Appellant next contends that it was error for the trial court to refuse his tendered instructions concerning lesser included offenses. The test for determining whether it was error to refuse instructions on lesser included offenses is whether there was evidence adduced at trial to which the included offense instruction was applicable. Hester v. State, (1974) 262 Ind. 284, 315 N.E.2d 351; Hash v. State, (1972) 258 Ind. 692, 284 N.E.2d 770. In the case at bar the only real issue for the jury to decide was the identity of the attacker. In no way could the testimony of P.L. be construed to support a conviction of assault and battery or any of the lesser offenses described in the appellant's tendered instruction. Where, as here, the only point of contention at trial is the issue of the identity of the perpetrator of the offenses, it is not error to refuse instructions on lesser included offenses. Sharp v. State, (1977) Ind., 369 N.E.2d 408, 410.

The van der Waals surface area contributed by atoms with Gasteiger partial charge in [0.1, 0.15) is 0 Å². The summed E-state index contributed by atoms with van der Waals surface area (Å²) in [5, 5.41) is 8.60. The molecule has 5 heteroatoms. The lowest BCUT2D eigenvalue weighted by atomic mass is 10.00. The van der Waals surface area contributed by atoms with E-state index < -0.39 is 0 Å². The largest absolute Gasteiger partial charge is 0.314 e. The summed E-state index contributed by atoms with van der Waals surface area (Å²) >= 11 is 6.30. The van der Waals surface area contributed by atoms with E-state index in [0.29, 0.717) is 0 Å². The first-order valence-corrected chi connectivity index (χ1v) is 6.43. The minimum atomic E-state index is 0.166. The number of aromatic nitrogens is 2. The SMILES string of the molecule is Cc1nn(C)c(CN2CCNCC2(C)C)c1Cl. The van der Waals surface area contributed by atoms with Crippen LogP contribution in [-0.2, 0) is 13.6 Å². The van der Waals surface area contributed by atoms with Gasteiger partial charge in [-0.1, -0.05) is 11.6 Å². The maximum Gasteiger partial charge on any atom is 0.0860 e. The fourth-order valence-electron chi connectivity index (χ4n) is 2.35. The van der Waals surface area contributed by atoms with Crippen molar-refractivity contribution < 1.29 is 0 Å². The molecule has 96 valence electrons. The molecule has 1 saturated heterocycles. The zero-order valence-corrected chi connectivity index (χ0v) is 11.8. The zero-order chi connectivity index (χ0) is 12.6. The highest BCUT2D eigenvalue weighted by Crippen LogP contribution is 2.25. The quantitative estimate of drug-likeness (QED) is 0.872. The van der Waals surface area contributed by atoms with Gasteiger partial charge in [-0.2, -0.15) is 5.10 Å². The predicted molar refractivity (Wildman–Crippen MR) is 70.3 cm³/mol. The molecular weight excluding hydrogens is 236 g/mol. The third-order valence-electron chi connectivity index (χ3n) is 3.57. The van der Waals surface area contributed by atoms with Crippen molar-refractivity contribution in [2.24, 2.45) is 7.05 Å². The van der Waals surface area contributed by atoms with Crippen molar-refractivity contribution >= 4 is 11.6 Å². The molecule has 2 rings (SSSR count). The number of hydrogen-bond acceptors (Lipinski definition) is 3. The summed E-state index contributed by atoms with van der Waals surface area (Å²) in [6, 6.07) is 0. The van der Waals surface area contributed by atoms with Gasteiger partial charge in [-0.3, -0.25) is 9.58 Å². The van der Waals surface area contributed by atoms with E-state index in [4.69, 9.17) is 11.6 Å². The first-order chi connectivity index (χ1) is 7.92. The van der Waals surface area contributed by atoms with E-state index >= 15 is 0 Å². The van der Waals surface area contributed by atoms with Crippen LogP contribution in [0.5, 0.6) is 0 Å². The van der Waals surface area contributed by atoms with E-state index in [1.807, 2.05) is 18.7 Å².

Appellant's next assignment of error concerns the sentences imposed on him by the trial court. Appellant was sentenced to life imprisonment for kidnapping and to a concurrent life sentence for armed rape. He was also sentenced to a determinate period of twenty-five years imprisonment for inflicting injury during the commission of a robbery, this sentence to run consecutively to the life sentences under authority of Ind. Code § 35-12-1-1 (Burns 1975). The trial court recommended, pursuant to Ind. Code § 11-1-1-11 (Burns 1975), that none of these three terms should commence until completion of the sentence for which appellant was on parole at the time the offenses in question were committed. The trial judge further recommended on the commitment order that, "In my judgment this man should never be released."